Constipation is the most common chronic gastrointestinal disorder in adults. Depending on the definition employed, it occurs in 2% to 20% of the population. It is more common in women, the elderly and children. Specifically, constipation with no known cause affects females more often affected than males. The reasons it occurs more frequently in the elderly is felt to be due to an increasing number of health problems as humans age and decreased physical activity.
12% of the population worldwide reports having constipation.
Chronic constipation accounts for 3% of all visits annually to paediatrics outpatient clinics.
When to take notice of constipation
- Your stools are dry and hard.
- Your bowel movement is painful and stools are difficult to pass.
- You have a feeling that you have not fully emptied your bowels.
Complications that can arise from constipation include hemorrhoids, anal fissures, rectal prolapse, and fecal impaction. Straining to pass stool may lead to hemorrhoids. In later stages of constipation, the abdomen may become distended, hard and diffusely tender.
Bowel movements that are difficult to pass, very firm, or made up of small hard pellets (like those excreted by rabbits) qualify as constipation, even if they occur every day. Constipation is traditionally defined as three or fewer bowel movements per week.
Other symptoms related to constipation can include bloating, distension, abdominal pain, headaches, a feeling of fatigue and nervous exhaustion, or a sense of incomplete emptying.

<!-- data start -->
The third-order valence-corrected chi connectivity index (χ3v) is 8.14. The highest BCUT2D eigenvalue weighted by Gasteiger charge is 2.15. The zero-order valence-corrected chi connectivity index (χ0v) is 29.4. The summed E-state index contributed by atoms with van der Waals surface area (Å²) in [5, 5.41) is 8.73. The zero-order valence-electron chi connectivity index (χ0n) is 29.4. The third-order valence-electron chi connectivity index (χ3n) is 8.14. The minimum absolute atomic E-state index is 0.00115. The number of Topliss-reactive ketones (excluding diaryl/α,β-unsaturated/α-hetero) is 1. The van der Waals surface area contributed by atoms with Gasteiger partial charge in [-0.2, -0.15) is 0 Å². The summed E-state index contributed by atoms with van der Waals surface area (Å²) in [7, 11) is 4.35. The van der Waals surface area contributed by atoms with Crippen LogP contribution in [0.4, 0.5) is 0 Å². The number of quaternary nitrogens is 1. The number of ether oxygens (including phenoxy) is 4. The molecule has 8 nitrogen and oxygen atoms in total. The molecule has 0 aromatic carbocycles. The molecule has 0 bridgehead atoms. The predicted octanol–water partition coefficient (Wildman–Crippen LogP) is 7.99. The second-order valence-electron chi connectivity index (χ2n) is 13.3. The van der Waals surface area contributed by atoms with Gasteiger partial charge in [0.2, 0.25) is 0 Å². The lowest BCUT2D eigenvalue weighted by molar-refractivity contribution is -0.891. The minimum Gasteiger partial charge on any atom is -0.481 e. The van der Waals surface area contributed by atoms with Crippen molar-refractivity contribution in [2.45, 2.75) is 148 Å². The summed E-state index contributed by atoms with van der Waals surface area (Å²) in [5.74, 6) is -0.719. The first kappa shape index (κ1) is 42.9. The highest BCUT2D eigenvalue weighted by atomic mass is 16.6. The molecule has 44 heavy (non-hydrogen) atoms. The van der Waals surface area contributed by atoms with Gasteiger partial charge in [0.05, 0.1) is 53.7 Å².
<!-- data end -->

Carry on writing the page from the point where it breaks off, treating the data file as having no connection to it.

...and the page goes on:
Distinguish between acute (days to weeks) or chronic (months to years)
- People often describe their constipation as bowel movements that are difficult to pass, firm stool with lumpy or hard consistency, and excessive straining during bowel movements. Bloating, abdominal distension, and abdominal pain often accompany constipation.
- Chronic constipation (symptoms present at least three days per month for more than three months) associated with abdominal discomfort is often diagnosed as irritable bowel syndrome (IBS) when no obvious cause is found.
- Poor dietary habits, previous abdominal surgeries, and certain medical conditions can contribute to constipation.
- Diseases associated with constipation include hypothyroidism, certain types of cancer, and irritable bowel syndrome.
- Low fiber intake, inadequate amounts of fluids, poor ambulation or immobility, or medications can contribute to constipation.
- Serious causes like, colon cancer may be suspected if a person has a family history of colon cancer, fever, weight loss, and rectal bleeding.
- Other alarming signs and symptoms include family or personal history of inflammatory bowel disease, age of onset over 50, change in stool calibre, nausea, vomiting, and neurological symptoms like weakness, numbness and difficulty urinating.
How does constipation happen?
Constipation happens because your colon absorbs too much water from waste (stool/poop), which dries out the stool making it hard in consistency and difficult to push out of the body.
To back up a bit, as food normally moves through the digestive tract, nutrients are absorbed. The partially digested food (waste) that remains moves from the small intestine to the large intestine, also called the colon. The colon absorbs water from this waste, which creates a solid matter called stool. If you have constipation, food may move too slowly through the digestive tract. This gives the colon more time – too much time – to absorb water from the waste. The stool becomes dry, hard, and difficult to push out.
Internal damage or other health problems associated with Constipation.
- There are a few complications that could happen if you don’t have soft, regular bowel movements. Some complications include:
- Swollen, inflamed veins in your rectum (a condition called hemorrhoids).
- Tears in the lining of your anus from hardened stool trying to pass through (called anal fissures).